What images come to your mind when you first hear the word “toxin”? For most, it is likely to be along the lines of these images:
It might be surprising, then, that the most typical and abundant sources of toxins in our lives most closely resemble the images below:
The EPA states that “a toxic substance means any chemical or mixture that may be harmful to the environment and to human health if inhaled, swallowed, or absorbed through the skin.”
- Inhalation: Poor outdoor air-quality results from carbon monoxide gas from motor vehicle exhaust to sulphur dioxide released from factories, just to name a few (the list could be endless!). Poor indoor air-quality is a result of toxic chemicals found in products and furnishings in the home (or office or wherever else), from VOCs off-gassed from paints and household cleaners to fire retardants in furniture and carpeting. These toxins enter our bodies when we breathe this polluted air.
- Consumption: Pesticides on produce, preservatives and chemical additives in processed foods and drinks, and contaminants (everything from chlorine, ammonia and prescription medications) in drinking water enter our bodies daily.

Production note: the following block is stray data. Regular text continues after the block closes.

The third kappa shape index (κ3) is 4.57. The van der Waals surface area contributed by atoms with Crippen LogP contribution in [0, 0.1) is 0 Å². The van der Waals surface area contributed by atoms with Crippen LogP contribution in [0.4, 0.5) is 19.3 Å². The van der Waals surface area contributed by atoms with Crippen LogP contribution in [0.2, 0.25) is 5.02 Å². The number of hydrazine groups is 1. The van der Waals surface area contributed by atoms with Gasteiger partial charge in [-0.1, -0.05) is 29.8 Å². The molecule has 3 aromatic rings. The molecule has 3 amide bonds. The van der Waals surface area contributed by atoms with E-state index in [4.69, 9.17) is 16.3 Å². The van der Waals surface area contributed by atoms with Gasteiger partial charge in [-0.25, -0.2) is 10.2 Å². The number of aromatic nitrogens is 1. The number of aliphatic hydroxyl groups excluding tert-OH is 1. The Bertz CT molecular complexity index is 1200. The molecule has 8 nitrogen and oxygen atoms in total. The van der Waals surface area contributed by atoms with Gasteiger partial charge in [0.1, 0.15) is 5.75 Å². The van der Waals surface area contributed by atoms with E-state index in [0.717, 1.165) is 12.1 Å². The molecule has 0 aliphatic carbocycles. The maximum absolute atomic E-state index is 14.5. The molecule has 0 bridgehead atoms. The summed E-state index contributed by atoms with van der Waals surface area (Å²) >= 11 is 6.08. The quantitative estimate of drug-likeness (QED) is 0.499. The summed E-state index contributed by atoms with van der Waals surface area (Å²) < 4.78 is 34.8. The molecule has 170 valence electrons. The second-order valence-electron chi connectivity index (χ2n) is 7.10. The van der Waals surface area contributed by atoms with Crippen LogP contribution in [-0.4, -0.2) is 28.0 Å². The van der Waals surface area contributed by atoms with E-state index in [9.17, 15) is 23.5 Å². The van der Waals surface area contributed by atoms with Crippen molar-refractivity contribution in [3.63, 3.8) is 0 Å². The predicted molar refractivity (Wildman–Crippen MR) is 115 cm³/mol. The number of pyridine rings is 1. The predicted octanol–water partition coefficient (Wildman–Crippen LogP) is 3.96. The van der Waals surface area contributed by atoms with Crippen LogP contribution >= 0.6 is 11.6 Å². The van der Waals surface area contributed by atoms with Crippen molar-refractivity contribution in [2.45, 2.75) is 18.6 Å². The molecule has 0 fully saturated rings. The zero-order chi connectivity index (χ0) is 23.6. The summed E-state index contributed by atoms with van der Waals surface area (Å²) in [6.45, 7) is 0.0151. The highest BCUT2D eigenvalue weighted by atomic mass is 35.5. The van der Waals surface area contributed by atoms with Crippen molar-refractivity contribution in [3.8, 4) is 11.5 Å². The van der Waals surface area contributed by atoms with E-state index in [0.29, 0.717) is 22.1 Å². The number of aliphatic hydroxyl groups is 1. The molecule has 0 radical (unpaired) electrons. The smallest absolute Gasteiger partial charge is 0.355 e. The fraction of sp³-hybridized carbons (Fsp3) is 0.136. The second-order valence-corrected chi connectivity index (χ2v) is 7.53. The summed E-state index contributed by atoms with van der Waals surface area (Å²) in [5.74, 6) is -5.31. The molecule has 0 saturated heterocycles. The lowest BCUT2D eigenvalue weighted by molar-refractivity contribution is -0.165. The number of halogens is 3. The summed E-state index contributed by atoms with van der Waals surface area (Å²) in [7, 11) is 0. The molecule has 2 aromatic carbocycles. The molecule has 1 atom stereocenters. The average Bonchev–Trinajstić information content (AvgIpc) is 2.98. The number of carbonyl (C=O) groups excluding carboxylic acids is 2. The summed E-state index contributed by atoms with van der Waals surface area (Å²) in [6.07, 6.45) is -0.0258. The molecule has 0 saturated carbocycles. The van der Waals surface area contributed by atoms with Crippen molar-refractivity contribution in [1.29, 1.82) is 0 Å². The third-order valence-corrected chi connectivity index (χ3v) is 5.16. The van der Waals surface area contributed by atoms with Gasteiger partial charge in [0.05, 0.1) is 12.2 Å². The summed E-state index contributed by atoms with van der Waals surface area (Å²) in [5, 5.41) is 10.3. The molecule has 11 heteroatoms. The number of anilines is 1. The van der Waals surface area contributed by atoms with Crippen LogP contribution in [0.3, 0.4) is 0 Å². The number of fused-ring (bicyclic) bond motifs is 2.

- Absorption: Many toxins are absorbed through the skin as a result of direct application of personal care items (deodorant, shampoo, etc.) and household cleaners (on accident, I hope!). Others, such as fire retardants in home furnishings and mattresses, are also absorbed by the skin through indirect contact.
As a result, the average adult body contains over 700 chemicals. This is known as “body burden.” Some of these chemicals are even passed from mothers to babies in-vitro, and most newborn babies have over 200 chemicals already in their bodies (even though they have yet to come into direct contact with any of the sources of these toxins!).
Some of these chemicals have very very scary health implications, from cancer to birth defects to ADHD. Many others have not been studied in depth, which is even more troubling.